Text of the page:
Painting concrete that is not completely dry
So what happens if you paint concrete which is not completely dry?
Even though you may think that the concrete is bone dry, there may still be moisture in the substrate which needs to evaporate.
Should you mistakenly paint over still-damp concrete, you may find that the paint starts to delaminate. This happens because as the moisture rises during evaporation, it becomes trapped underneath the layer of paint. The moisture has no means of escape and so it literally pushes the paint from the surface.
To avoid this, please always check the moisture level of your concrete. Please see our blog on how to do this.
Painting a power-floated floor that is not properly prepared
A power-floated floor has a very smooth surface. It is the smoothness that prevents the floor sealer from penetrating and locking with or bonding with the surface. The floor sealer will merely sit on the surface of an unprepared power-floated floor. Then, after a topcoat floor paint is applied, no matter if you buy a cheap or expensive product, with time the sealer and topcoat will peel from the floor. This is known as delamination.
Power-floated floors are expensive and, generally, people who have spent a lot of money on an amazing floor want an equally excellent finish from the paint.
It is absolutely paramount that if you have a power-floated floor you properly prepare it by means of mechanical abrasion or chemical abrasion. The method chosen will depend on how smooth the surface is.
Abrading the floor creates a certain level of roughness on the surface of the smooth concrete. These tiny undulations give the sealer coat something to key into and therefore increases the likelihood of a bond between substrate and coating, reducing the chance of delamination.
We always recommend the use of a sealer coat on any bare concrete floor as the sealer acts as the glue between substrate and topcoat.
For more information, please see our blog on painting a power-floated floor.
Painting a poorly prepared floor
There are many phrases out there but to coin one: you can't make a silk purse out of a sow's ear. Similarly, you can't create a showroom-finish floor by buying some paint and just slapping it on the floor. It is imperative that you prepare the surface prior to painting. Moisture, dust, dirt and stains, poor quality concrete, air holes in the concrete, too smooth-a-finish etc can all cause issues with paint when it is applied. Similarly you can't use paint to smooth out a floor by putting it down thicker on bumpy parts of the floor - you will create pools of paint which will surface dry and stay soft underneath as the solvent becomes trapped under the cured top skin.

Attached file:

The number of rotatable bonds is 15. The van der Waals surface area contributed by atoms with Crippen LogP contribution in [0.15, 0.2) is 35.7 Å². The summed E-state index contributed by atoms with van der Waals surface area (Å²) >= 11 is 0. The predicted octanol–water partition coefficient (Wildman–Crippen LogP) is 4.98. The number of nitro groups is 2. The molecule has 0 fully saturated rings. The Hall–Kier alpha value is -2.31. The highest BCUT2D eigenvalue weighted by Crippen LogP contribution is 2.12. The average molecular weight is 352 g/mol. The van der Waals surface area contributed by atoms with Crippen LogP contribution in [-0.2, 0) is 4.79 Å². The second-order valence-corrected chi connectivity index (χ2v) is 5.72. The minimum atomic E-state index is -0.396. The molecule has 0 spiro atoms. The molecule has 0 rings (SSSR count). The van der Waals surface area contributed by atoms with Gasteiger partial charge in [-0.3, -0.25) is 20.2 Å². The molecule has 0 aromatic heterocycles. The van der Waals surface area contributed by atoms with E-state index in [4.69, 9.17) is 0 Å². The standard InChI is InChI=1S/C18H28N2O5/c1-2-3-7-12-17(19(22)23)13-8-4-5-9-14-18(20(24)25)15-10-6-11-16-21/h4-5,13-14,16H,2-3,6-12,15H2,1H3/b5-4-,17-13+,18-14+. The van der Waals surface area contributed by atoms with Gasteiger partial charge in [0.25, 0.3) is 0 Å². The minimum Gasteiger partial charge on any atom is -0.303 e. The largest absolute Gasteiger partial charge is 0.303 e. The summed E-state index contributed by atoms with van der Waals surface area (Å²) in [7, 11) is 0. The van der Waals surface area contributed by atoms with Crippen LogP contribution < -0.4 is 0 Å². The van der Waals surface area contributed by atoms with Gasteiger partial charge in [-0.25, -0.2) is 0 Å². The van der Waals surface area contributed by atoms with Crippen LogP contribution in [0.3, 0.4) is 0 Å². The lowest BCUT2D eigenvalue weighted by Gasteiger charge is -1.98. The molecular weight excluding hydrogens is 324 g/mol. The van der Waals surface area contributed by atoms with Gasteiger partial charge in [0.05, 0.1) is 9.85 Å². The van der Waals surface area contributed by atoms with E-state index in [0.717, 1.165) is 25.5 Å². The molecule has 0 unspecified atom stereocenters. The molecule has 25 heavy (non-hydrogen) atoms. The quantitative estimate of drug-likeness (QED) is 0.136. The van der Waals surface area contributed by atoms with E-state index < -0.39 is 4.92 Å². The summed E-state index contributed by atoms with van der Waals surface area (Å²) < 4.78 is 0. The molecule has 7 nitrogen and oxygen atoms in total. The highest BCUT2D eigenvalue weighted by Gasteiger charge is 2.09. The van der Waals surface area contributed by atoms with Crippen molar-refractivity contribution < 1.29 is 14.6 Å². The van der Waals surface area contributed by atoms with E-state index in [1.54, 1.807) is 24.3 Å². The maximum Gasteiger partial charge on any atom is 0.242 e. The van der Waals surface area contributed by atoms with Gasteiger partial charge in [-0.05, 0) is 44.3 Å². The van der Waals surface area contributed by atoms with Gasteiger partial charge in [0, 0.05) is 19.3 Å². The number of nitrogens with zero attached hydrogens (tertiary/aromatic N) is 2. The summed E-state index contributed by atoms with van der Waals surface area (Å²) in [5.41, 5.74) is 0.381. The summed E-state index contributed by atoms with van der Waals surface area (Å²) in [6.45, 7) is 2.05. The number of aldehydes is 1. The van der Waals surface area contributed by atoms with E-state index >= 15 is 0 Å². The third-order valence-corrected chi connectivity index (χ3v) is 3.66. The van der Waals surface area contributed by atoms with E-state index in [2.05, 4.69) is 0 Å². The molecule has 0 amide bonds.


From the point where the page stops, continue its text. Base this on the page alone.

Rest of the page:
If you are unsure about floor preparation, please have a look at our blogs or contact us and we are here to help.
Painting an external floor
Our products are manufactured for commercial and industrial use, usually inside factories, garages etc. Our paints have not been tested for use on an external floor, however we do know that many of our customers use it for this purpose. We always try to explain that with any paints on an external floor, there is a risk that water, e.g. if it rains, may become trapped under the paint as it tries to evaporate and so may lift it. This is always a risk, however many customer are happy to try and have some great results.
Applying the paint too thickly
Our paint is manufactured with a high opacity. This means that there is a good coverage and you don't get the 'see through' effect of some paints you may have bought elsewhere. You don't need to apply the paint thickly to give good coverage.
Thickly applied floor paints are likely to take a lot longer to dry. This is especially true when the weather is hot; in hot weather, thickly applied paint will cure on the surface quite quickly as the solvent evaporates and the paint cures at an accelerated rate. However, what happens to the paint below the surface? The solvent which is trying to escape has nowhere to go as it has to battle its way through the hardened surface. So the paint will look dry, may feel dry to the touch, but will most probably still be 'soft'. If you were to dig your fingernail into it, there may be a mark left. If you were to drive on it, it may leave marks.